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United and Continental historical logos and liveries.

United and Continental historical logos and liveries.

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Old Apr 25, 20, 12:02 pm   -   Wikipost
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Images of UA and CO logos through the ages will be posted here for reference. I will continue to add once I get my images















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Old Apr 17, 20, 9:10 pm
  #1  
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United and Continental historical logos and liveries.

* I am expanding the thread discussion to cover historical liveries of both airlines now. Images are now being posted in the wiki post above*

I guess being stuck at home provided a lot of time for me to surf the web, and I came across images of various CO and UA logos.
Interestingly Saul Bass did design the logs for both UA (1974) and CO (1968) at certain points in time.

Someone on the web expressed the globe logo was dated and does not reflect PMUA, and designed a combined Saul Bass logos (see the last image in this post). I am not a designer or artistic, but I thought the combined Saul Bass logos does not look bad, and with the some tweaks and balanced colors, it may still look better than the globe.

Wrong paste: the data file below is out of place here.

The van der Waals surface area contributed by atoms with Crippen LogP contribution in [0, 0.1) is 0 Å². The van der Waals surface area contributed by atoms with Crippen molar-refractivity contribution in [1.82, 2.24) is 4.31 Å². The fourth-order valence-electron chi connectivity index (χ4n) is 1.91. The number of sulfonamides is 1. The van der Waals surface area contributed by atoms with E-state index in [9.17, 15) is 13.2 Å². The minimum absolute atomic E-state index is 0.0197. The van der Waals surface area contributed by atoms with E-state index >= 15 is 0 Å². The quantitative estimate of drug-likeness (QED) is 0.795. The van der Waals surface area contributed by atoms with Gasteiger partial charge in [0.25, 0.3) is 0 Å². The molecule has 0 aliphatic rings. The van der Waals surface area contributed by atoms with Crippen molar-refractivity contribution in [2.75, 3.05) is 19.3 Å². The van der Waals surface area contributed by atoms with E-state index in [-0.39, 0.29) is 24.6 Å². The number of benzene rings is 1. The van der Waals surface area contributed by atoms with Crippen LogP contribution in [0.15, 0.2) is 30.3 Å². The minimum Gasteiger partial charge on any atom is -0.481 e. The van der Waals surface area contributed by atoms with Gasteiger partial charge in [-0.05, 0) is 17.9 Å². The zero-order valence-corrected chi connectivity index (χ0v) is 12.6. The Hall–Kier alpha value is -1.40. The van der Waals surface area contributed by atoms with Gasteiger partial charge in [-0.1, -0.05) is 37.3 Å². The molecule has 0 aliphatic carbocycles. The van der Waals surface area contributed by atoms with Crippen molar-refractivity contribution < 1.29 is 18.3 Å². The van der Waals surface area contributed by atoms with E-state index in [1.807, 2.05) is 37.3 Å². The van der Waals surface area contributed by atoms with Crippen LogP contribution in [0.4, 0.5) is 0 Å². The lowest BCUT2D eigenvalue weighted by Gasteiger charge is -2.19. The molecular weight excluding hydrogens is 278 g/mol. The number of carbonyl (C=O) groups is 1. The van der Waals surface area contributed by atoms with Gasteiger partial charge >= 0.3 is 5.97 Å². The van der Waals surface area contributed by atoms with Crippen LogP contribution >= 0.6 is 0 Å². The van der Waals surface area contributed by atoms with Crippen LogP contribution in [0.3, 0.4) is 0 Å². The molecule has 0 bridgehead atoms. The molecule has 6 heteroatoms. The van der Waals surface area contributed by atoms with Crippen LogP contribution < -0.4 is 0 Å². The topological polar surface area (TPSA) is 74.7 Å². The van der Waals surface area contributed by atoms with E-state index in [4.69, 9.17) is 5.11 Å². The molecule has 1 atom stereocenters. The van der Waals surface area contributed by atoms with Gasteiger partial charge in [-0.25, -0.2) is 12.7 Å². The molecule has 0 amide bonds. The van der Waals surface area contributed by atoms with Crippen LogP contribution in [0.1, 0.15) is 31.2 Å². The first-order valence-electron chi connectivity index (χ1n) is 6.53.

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Last edited by UA_Flyer; Apr 18, 20 at 10:29 am
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Old Apr 17, 20, 9:19 pm
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My favorite UA logos are 1954-1974.
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Old Apr 17, 20, 9:54 pm
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Bass was big in logos - had manny winners.

Also liked the “T” from the last pmUA styling too.
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Old Apr 17, 20, 10:22 pm
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I like both Bass logos individually, but I’m afraid the sum is far less than the parts.
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Old Apr 17, 20, 10:45 pm
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There is one logo we may never see. It was a branding that Michael Bierut, partner at the New York office of Pentagram Design (Hillary H logo, new Slack Logo, NYC subway maps, etc.) shared with Smisek in the days after the merger - combing both CO and UA. Pentagram took over the Untied account in 1997 and made the Flying T and tulip we all came to love.

This website doesn't work anymore, but I did quote from it awhile ago. Wish I had saved the whole article and photos, because it included a logo for "United Loop", a proposal of which would ultimately become "Ted by United".

Originally Posted by Jessica Haas